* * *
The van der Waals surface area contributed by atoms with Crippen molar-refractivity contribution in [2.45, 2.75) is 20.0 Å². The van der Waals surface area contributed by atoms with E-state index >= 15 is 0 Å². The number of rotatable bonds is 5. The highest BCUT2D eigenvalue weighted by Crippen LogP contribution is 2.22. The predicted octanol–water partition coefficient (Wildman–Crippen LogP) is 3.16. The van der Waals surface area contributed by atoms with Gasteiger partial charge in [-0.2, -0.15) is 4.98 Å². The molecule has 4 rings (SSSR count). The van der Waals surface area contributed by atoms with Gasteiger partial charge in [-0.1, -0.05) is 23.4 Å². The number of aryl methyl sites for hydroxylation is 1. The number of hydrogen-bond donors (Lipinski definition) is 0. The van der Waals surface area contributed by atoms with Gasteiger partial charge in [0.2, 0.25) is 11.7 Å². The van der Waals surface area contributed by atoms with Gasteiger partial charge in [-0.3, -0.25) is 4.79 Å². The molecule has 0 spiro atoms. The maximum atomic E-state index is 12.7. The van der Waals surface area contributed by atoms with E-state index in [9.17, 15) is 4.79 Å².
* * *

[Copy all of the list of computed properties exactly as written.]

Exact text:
The van der Waals surface area contributed by atoms with Crippen molar-refractivity contribution in [2.45, 2.75) is 20.0 Å². The van der Waals surface area contributed by atoms with E-state index >= 15 is 0 Å². The number of rotatable bonds is 5. The highest BCUT2D eigenvalue weighted by Crippen LogP contribution is 2.22. The predicted octanol–water partition coefficient (Wildman–Crippen LogP) is 3.16. The van der Waals surface area contributed by atoms with Gasteiger partial charge in [-0.2, -0.15) is 4.98 Å². The molecule has 4 rings (SSSR count). The van der Waals surface area contributed by atoms with Gasteiger partial charge in [-0.1, -0.05) is 23.4 Å². The number of aryl methyl sites for hydroxylation is 1. The number of hydrogen-bond donors (Lipinski definition) is 0. The van der Waals surface area contributed by atoms with Gasteiger partial charge in [0.2, 0.25) is 11.7 Å². The van der Waals surface area contributed by atoms with Gasteiger partial charge in [-0.3, -0.25) is 4.79 Å². The molecule has 0 spiro atoms. The maximum atomic E-state index is 12.7. The van der Waals surface area contributed by atoms with E-state index in [9.17, 15) is 4.79 Å².